Many of us will be faced with the situation where a loved one becomes too ill to live independently and needs to be looked after by others, either in their own home or in a residential care or nursing home.
Quite apart from the difficult decisions about choosing the best care, there are a number of financial issues to deal with. With the right professional advice, you can be sure that the best interests of the person receiving care are safeguarded.
Will we have to pay for care from own funds?
In some cases, the person receiving care is entitled to financial assistance through the local council authority.
If they have capital (that is savings and, for instance, a house) worth more than £23,250 (as at April 2014), local authority funding is not available and the person receiving care will have to fund their care themselves.
If the person receiving care has capital below the threshold, then the local authority should contribute towards the cost of care.
It is important to know what capital should be taken into account when calculating that figure. For instance, certain investment bonds containing a life insurance element should be disregarded.
A person might not be eligible for local authority assistance at first but they could qualify at a later date if their capital falls below the threshold as their funds are depleted.
Will I have to sell the family home to pay for care?
Possibly, but there are situations where the family home should be disregarded for care fee purposes.
Our solicitors can guide you through the complex rules relating to home ownership and the payment of care fees. The family home can be protected if it falls within one of the rules which state that the local authority should disregard the value of the family home when assessing a person's ability to pay for care.
Can I protect my home by giving it to my children?
If someone gives property away and then requires care, the local authority will look very closely at the history of what gifts have taken place. They have the power to overturn any gifts which have been made deliberately to avoid paying care fees. This is known as 'deprivation of assets'.
The local authority can look back any number of years. Many people wrongly believe that any gifts made more than 7 years ago are safe, but this is not the case. The '7-year rule' only applies to gifts for Inheritance Tax purposes.
Giving away the home in which you live is rarely advisable and requires very careful consideration.
By speaking to us about the deprivation of assets rules, you will understand how the local authority are likely to view any transfer of assets in your own particular set of circumstances. This will help to avoid any future difficulties.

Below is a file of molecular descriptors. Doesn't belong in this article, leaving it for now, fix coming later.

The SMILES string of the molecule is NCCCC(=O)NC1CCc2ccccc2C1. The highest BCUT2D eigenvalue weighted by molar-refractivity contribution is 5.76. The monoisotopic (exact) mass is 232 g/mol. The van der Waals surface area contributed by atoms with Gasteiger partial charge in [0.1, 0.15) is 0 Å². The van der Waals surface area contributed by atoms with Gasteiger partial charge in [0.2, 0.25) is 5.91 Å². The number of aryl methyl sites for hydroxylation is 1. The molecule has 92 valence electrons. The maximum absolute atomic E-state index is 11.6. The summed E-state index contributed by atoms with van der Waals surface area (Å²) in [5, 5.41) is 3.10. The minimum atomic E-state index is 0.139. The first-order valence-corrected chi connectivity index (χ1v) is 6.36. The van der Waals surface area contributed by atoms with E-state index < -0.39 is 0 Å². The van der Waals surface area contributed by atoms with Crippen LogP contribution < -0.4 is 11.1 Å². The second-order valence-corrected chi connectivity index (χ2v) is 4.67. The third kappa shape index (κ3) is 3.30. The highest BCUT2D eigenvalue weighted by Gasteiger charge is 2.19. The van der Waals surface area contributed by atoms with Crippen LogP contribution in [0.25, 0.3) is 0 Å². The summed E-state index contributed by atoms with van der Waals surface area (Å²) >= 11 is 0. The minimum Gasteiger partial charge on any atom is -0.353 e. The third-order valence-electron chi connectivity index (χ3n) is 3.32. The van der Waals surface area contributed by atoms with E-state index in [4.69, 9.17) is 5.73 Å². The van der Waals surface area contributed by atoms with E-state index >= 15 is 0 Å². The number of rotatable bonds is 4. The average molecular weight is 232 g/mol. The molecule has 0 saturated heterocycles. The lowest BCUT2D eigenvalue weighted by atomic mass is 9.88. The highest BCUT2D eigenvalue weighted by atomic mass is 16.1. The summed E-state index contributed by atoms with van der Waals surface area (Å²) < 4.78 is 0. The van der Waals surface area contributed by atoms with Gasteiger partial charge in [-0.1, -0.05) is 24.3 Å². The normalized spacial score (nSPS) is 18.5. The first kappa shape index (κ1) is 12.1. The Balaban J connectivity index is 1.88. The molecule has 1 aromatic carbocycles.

Is there anything I can do to ensure that my capital lasts longer once I am paying for care?
It is important to know what options are available to you when faced with the regular expense of care fees. Many people have income which does not fully cover their care and, if you are paying for care privately, this shortfall in income will have to be met.
Unlike most firms of solicitors, we have our own in-house independent financial advisors. Our Financial Services team can give you advice on a range of investment products which are available to make up any shortfall, including the purchase of annuities, equity release and wealth management generally.
My mother's care is funded by the local authority, but I am being asked to provide a 'top-up'. What is this?
Whilst somebody is funding their own care privately, they can elect to live in a care home of their choice according to what they feel they can afford.
If the local authority is assisting with care fees, there is usually a cap on the amount they will contribute. If the care home of choice costs more than the amount the local authority are willing to pay, then a family member may be asked to ‘top up’ the shortfall.
If you are being asked to enter into an agreement to pay a top up fee and are unsure about any aspect, then speak to one of our legal advisors.
I have been told that sometimes the NHS will pay for care? Is this correct?
If someone requires care because they have complex or serious medical needs, the NHS may be legally responsible for paying for that care, rather than the local authority. This is not means-tested in any way. The NHS will carry out an assessment to decide whether a person is entitled to funding. The assessment is purely based on medical need rather than financial circumstances.
If you have been refused NHS funding and would like to appeal the decision, please contact our Dispute Resolution team.
In certain circumstances, applications can be made retrospectively even after the person receiving care has died.
The law relating to care fees is complex and popular misconceptions are rife. Expert advice is available from our Wills, Trusts and Probate team who will guide you through your options and help you to make the right decision based on your own particular circumstances.